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Friday, 11 December 2015
By Chloe Langlois, Gallery Assistant

Ingredients:

          1 tablespoon of olive oil
          1 clove of garlic, crushed
          1 pinch of dried chilli flakes
          1 x 400-gram can of chopped tomatoes
          2 medium eggs
          1 tablespoon of grated parmesan
          salt to taste


To make the purgatory you will first and foremost need fire. There is nobody willing, or able perhaps, to give an exact account of the punishments that await the eggs there, but all agree upon the presence of a burning hot flame.

Put your pan upon that flame and fry the garlic and chilli flakes in olive oil for a minute. The garlic and chilli will pique your tongue, and by extension your heart, while you imagine the pain the souls of the little eggs will soon endure. Add the tomatoes and some salt of the earth, then heat until they resemble a bubbling conflagration.

Crack two eggs into the sauce. Released from their physical host, no longer latent energy, their souls will burst free into the cleansing tomato-based fire. You must now pray for your eggs; they cannot pray for themselves so the living must do it for them. The eggs must be in a state of impermanence for the prayers to work but luckily eggs always are – constant and temporary, not alive, not dead, a host for potential, for what might become.

(If you are making this dish during the Middle Ages, and happen to be rich, instead of praying yourself you can make your eggs’ stay in purgatory shorter by paying your local church to hold a mass for them.)

The pan serves as a vessel for in-between, its cargo not condemned to hell but not yet in heaven. The eggs themselves have been saved, they have no morality now. We pray for them to lessen their pain and to expedite their ascension to bliss, the scores of their shells settled. Some believe the pan is closer to hell than heaven, others that it occupies the realm in which the sins of the eggs took place. There are even some who believe the pan to exist in Sicily.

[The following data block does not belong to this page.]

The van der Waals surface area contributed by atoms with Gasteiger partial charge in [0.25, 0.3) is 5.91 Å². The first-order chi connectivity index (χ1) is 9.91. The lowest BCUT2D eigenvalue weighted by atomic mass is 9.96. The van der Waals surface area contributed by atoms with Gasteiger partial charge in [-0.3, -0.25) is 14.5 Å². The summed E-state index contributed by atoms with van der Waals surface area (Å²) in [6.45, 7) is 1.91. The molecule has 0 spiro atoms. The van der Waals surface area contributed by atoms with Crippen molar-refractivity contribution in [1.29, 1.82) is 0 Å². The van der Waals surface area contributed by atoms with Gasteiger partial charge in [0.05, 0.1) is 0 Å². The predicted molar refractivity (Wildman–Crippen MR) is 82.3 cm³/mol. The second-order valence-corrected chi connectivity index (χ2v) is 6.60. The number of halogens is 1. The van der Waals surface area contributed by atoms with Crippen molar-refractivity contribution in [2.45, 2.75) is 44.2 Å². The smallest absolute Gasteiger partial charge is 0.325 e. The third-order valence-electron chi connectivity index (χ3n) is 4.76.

The last step in the preparation is to sprinkle the dish all over with parmesan, then cover with a lid so the eggs can be purified. To transform the egg, symbol of the universe, eternal and immortal, we must combine the elemental trinity of salt, sulphur and mercury. Parmesan adds extra saltiness to the first aspect, which pertains to consciousness and wisdom. The second aspect, sulphur, signifies the spirit of life – it is present in the heat of the flame, the chilli and the sun-like yolk. Finally, mercury, the water aspect and trickiest of characters, ambiguous like the egg – he is each part and the whole. He is the fiery tomato sauce of the underworld, the domed lid of the heavens, between heaven and earth, male and female, the great circle of rebirth.

Keep checking on the eggs to see if they have transfigured into a pearly mass with golden yellow suns. Their bubbling little albumen souls have been laid bare, transparent – no sins could be hidden. Now they are turned white with the glow of redemption. The fiery tomato sauce has punished the eggs such that their debts have been repaid and their restoration is complete. The duration is indeterminable, it is not for us to know or decide. Only God can judge when recompense has been made.